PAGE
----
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Drug can decrease death risk in smoker's cough, expert says

Drug can decrease death risk in smoker's cough, expert says

GlaxoSmithKline Plc's Advair Diskus inhaler cut the risk of death in people with a lung condition caused by smoking more than Boehringer Ingelheim GmbH's Spiriva HandiHaler, according to a new study.
Patients with smoker's cough who used the highest dose of Advair were 52 percent less likely to die over a two-year period compared with those on Spiriva, the study published in the American Journal of Respiratory and Critical Care Medicine showed.
Glaxo is trying to extend use of the top-selling Advair, which is also prescribed to treat asthma, as growth in sales of the inhaler slows. Friday's study showed that patients using Advair had more improvement in quality of life than those given Spiriva. The rate at which symptoms of the ailment, known as chronic obstructive pulmonary disease, worsened was similar.
"There is no cure for COPD, so we must manage the disease as effectively as possible to provide patients with the best outcomes," Wisia Wedzicha, a professor of respiratory medicine at University College London, said in a statement from London- based Glaxo.
European regulators approved the higher dose of Advair, which combines 500 micrograms of fluticasone propionate powder and 50 micrograms of salmeterol powder, for severe COPD in 2003. The product brought in 6.13 billion pounds (US$12.2 billion) for Glaxo, the world's second-largest drugmaker, in 2006, an increase of about 12 percent from a year earlier.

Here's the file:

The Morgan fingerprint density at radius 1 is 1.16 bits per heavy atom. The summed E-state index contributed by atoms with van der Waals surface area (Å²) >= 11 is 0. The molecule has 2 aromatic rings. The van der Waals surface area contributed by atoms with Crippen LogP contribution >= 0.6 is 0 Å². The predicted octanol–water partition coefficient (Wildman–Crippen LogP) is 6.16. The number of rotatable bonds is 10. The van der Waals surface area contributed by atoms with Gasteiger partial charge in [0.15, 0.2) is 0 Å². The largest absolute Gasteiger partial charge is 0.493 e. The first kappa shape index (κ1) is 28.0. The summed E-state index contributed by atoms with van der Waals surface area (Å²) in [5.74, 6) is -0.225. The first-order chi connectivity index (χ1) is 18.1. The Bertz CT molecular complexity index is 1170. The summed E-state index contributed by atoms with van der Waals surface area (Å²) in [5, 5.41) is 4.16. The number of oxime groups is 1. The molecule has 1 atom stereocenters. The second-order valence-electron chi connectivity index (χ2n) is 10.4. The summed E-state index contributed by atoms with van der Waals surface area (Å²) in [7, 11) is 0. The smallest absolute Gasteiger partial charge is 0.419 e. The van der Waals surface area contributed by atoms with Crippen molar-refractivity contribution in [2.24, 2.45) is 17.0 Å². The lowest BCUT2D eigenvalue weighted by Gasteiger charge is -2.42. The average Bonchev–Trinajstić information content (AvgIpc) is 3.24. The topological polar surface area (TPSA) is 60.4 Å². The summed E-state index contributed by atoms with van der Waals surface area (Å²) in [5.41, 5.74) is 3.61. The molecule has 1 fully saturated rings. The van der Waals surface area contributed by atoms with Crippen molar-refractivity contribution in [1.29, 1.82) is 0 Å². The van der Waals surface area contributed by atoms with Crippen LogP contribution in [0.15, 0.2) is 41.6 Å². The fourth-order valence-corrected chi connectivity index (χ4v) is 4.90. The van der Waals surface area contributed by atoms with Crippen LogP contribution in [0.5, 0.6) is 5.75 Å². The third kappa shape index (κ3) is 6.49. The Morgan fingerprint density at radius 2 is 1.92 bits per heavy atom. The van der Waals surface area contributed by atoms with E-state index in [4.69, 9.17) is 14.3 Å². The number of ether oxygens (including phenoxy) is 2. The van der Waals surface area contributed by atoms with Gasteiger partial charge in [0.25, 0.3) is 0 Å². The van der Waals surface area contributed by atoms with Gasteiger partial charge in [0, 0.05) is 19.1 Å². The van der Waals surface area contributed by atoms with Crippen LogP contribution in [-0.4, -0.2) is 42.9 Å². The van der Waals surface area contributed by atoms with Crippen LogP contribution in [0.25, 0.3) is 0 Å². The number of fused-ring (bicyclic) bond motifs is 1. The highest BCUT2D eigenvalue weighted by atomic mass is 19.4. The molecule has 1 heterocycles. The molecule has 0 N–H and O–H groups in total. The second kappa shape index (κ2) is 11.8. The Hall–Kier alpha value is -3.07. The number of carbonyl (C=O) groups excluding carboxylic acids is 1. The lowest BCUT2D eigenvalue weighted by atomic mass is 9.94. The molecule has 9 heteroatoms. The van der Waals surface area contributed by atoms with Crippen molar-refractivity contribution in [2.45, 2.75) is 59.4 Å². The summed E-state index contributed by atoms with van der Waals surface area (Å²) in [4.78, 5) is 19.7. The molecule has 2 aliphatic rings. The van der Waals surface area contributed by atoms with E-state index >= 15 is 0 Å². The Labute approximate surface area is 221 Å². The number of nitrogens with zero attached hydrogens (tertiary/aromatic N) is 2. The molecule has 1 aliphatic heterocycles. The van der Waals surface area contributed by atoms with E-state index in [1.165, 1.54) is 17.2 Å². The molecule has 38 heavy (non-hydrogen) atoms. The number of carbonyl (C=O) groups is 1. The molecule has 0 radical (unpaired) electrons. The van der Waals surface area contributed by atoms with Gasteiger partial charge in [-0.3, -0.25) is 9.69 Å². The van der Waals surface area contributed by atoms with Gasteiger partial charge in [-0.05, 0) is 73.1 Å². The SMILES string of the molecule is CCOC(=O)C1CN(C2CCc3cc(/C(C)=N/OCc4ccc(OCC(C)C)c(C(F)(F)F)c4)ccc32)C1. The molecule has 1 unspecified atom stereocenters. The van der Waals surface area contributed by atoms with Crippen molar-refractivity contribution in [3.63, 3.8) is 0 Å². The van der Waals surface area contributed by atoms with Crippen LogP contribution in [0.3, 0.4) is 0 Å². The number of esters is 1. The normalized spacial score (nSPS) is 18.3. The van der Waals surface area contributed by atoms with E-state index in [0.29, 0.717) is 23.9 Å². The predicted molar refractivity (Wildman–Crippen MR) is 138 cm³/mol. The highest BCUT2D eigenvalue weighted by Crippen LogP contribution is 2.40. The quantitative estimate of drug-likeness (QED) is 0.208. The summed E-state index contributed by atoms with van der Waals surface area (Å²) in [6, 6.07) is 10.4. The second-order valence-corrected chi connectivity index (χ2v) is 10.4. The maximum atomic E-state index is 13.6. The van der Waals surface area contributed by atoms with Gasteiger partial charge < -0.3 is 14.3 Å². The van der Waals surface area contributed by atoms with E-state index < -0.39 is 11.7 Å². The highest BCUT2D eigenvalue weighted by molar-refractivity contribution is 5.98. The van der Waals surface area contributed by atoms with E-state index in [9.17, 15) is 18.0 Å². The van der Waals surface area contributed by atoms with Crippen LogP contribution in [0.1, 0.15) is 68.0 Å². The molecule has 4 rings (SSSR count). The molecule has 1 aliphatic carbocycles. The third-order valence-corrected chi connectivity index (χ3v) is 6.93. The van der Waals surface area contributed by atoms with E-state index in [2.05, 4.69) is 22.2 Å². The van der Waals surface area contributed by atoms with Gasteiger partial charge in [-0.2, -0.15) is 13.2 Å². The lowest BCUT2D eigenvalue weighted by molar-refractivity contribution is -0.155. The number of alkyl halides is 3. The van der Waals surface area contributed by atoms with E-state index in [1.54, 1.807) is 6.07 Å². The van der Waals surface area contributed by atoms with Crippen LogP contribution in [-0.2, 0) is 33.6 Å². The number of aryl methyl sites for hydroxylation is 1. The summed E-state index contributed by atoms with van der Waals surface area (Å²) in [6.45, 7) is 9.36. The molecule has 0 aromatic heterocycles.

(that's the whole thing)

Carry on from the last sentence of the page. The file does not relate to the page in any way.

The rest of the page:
The U.S. Food and Drug Administration rejected the drugmaker's application to sell the higher dose of the inhaler for the disease in August, questioning how the highest dose of Advair compared with a medium-strength one. A medium-strength version was cleared in the U.S. for COPD in 2003.
The company-funded study enrolled more than 1,300 people in Europe and followed them for two years. It was the first clinical trial to show a clear difference in death risks for two approved COPD treatments, Glaxo said in the statement.
Symptoms requiring antibiotics occurred more frequently in patients on Advair, while exacerbations requiring steroids that affect the whole body happened more frequently in those on Spiriva, Glaxo said. The Advair group had an 8 percent increase in pneumonia, compared with 4 percent in the Spiriva group, and a 6 percent increase in yeast infections or thrush, compared with 3 percent in the Spiriva group.
COPD kills more than 3 million people worldwide a year, according to Glaxo. Patients, mostly cigarette smokers, develop blockages in their airways that can worsen over time, leading to respiratory failure.